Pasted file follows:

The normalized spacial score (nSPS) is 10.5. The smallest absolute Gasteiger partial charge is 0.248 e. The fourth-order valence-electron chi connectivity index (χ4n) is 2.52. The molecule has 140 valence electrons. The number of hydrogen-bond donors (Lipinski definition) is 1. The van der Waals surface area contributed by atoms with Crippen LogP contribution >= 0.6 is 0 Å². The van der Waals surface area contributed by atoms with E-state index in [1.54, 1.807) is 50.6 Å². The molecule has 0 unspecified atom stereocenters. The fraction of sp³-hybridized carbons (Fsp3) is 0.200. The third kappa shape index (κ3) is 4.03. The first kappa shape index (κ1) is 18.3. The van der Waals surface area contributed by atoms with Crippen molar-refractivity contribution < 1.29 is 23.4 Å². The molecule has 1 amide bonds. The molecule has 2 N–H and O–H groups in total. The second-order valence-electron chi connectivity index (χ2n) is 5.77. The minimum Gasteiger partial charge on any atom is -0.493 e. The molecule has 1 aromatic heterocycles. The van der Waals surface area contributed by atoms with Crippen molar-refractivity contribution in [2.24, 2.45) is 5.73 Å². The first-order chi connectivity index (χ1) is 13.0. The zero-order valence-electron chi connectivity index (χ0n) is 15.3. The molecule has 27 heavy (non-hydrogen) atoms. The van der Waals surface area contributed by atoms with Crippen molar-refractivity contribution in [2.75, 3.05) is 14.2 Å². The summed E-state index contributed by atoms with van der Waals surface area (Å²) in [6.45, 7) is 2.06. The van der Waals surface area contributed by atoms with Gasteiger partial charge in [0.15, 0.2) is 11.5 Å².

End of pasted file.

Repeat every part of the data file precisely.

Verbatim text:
The normalized spacial score (nSPS) is 10.5. The smallest absolute Gasteiger partial charge is 0.248 e. The fourth-order valence-electron chi connectivity index (χ4n) is 2.52. The molecule has 140 valence electrons. The number of hydrogen-bond donors (Lipinski definition) is 1. The van der Waals surface area contributed by atoms with Crippen LogP contribution >= 0.6 is 0 Å². The van der Waals surface area contributed by atoms with E-state index in [1.54, 1.807) is 50.6 Å². The molecule has 0 unspecified atom stereocenters. The fraction of sp³-hybridized carbons (Fsp3) is 0.200. The third kappa shape index (κ3) is 4.03. The first kappa shape index (κ1) is 18.3. The van der Waals surface area contributed by atoms with Crippen molar-refractivity contribution < 1.29 is 23.4 Å². The molecule has 1 amide bonds. The molecule has 2 N–H and O–H groups in total. The second-order valence-electron chi connectivity index (χ2n) is 5.77. The minimum Gasteiger partial charge on any atom is -0.493 e. The molecule has 1 aromatic heterocycles. The van der Waals surface area contributed by atoms with Crippen molar-refractivity contribution in [2.24, 2.45) is 5.73 Å². The first-order chi connectivity index (χ1) is 13.0. The zero-order valence-electron chi connectivity index (χ0n) is 15.3. The molecule has 27 heavy (non-hydrogen) atoms. The van der Waals surface area contributed by atoms with Crippen molar-refractivity contribution in [2.75, 3.05) is 14.2 Å². The summed E-state index contributed by atoms with van der Waals surface area (Å²) in [6.45, 7) is 2.06. The van der Waals surface area contributed by atoms with Gasteiger partial charge in [0.15, 0.2) is 11.5 Å².